Having no film credits just three years ago, today Kemp Powers is the co-director and writer of two large-scale upcoming films: Soul and One Night in Miami. Speaking with the New York Times’ Jenna Marotta in an exclusive interview, Powers shared the special journey of working on both films, along with how they were a mirror to his own life.
The story behind the animated film Soul, written by Mike Jones and co-directed by Oscar-winner Pete Docter (Up and Inside Out) received a powerful transformation with the help of Powers. The main character Joe was initially written as a white actor, an incredibly prevalent choice within Pixar Studio animations. Three years into the creation of Soul, Joe, voiced by Jamie Foxx, was now a Black jazz pianist who discovered the true meaning of what it means to live from the soul. But with Jones and Docter both being white, they required assistance for this history-making film, and Powers seized the opportunity when approached. Joe is the first Black protagonist in Pixar’s three decades of film creation, and there was a need for it to be genuine, exceptional, and moving.
The 12-week Soul contract was extended for over a year, with Powers spending five days a week at Pixar. Although hired to simply enhance the script, his creative opinion was thoroughly trusted. Soon, he was turned to for input on casting, editing, music, marketing and set design.
Docter explained how he wanted the narrative of Soul to emphasize that dreadful and all-too-common feeling of being “stuck” in an unsatisfying career, living with the heavy regret of not following one’s true passion. Powers could relate to this within his own life, being unfulfilled in certain journalism positions before following his heart’s calling of becoming a playwright and filmmaker. There’s even a scene in the film that pays homage to his childhood dream of being a firefighter.
Amazon Studios’ One Night in Miami is written by Powers and is Regina King’s directorial debut. It follows a hypothetical situation of what would occur if Malcolm X, Sam Cooke, Cassius Clay, and Jim Brown found themselves together, discussing the responsibility of being successful Black men during the Civil Rights movement. It’s a robust example of how his observations as a multifaceted Black man fuels the stories that Powers wishes to tell in his art.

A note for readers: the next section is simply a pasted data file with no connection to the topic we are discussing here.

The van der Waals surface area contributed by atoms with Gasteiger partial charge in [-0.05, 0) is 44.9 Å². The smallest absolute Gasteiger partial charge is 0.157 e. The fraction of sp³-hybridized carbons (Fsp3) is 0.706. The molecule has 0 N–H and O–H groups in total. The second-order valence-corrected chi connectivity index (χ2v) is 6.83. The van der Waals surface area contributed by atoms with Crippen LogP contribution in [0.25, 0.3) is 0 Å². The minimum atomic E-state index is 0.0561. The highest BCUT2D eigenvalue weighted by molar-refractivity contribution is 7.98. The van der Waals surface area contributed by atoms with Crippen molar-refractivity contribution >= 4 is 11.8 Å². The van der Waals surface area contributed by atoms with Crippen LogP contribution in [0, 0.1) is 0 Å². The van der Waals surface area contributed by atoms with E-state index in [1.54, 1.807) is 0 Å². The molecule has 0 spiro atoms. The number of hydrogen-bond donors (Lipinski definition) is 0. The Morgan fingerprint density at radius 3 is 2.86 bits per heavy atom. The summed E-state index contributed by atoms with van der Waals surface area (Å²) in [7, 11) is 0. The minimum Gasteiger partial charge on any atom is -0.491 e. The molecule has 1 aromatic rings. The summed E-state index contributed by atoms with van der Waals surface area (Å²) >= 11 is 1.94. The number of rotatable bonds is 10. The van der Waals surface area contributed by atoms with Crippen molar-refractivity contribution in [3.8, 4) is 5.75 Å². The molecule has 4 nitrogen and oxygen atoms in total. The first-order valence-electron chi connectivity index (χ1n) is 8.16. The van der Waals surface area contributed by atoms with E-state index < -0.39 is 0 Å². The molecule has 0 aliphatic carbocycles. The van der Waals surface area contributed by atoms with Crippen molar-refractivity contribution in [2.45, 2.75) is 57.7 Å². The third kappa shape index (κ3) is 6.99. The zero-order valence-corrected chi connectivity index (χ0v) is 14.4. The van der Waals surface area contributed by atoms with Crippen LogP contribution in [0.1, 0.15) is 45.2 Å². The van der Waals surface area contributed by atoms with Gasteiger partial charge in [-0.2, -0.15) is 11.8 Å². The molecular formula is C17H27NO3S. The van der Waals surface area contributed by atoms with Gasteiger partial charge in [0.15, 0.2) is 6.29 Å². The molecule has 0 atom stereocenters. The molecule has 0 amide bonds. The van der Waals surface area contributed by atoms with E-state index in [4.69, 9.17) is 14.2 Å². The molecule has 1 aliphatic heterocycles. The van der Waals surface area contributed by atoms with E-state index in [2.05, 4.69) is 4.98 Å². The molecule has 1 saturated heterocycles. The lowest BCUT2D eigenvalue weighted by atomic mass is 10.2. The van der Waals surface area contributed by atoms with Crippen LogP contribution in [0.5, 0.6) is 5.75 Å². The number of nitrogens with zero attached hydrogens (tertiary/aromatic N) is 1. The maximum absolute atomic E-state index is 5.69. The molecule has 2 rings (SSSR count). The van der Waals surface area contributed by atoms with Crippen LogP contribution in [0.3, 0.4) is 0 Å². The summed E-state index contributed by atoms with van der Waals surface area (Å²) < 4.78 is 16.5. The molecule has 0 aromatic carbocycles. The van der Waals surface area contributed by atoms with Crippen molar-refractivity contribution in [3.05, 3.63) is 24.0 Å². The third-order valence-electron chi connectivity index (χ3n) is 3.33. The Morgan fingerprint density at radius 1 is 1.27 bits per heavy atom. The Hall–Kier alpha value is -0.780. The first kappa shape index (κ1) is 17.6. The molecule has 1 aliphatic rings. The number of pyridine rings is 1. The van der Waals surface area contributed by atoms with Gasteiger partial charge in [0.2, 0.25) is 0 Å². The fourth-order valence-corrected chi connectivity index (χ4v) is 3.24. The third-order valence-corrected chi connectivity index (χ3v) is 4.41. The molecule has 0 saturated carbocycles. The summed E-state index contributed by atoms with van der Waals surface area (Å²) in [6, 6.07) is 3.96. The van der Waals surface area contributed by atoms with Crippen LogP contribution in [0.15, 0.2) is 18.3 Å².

In conversation with Marotta, King discussed the timeless significance of One Night in Miami. In cinema, she said, “We don’t get the opportunity to see our men, Black men, shown the way we see them so often in our family members and friends. Like every other human being, they’re layered. They are vulnerable, they are strong, they are providers, they are sometimes putting on a mask. They are not unbreakable. They are flawed. They are beautiful. And just Kemp captured all of that in, you know, less than 110 pages. I told him that I felt like you’ve written a love letter to Black men.”
“At the center of “Soul” and “Miami” are men reborn once they stop hiding parts of themselves from the world,” writes Marotta. “During his 17-year media career, Powers distanced himself from his harrowing past by telling other people’s stories. Then he distanced himself from colleagues ridiculing the creative writing that occupied his nights and weekends. To find his voice, Powers had to cover his ears.” It’s a sentiment that many of us can relate to. But to lose yourself in others’ expectations or judgments is to betray your own soul. Finally choosing to live by his own truth led Powers to his creative destiny at 47 years old. Let this serve as motivation for anyone with a dream, regardless of age.
Soul and One Night in Miami will both be released on December 25th. Stream Soul through Disney+, and watch One Night in Miami in select theaters and through Amazon beginning in January.
Read the full editorial on The New York Times.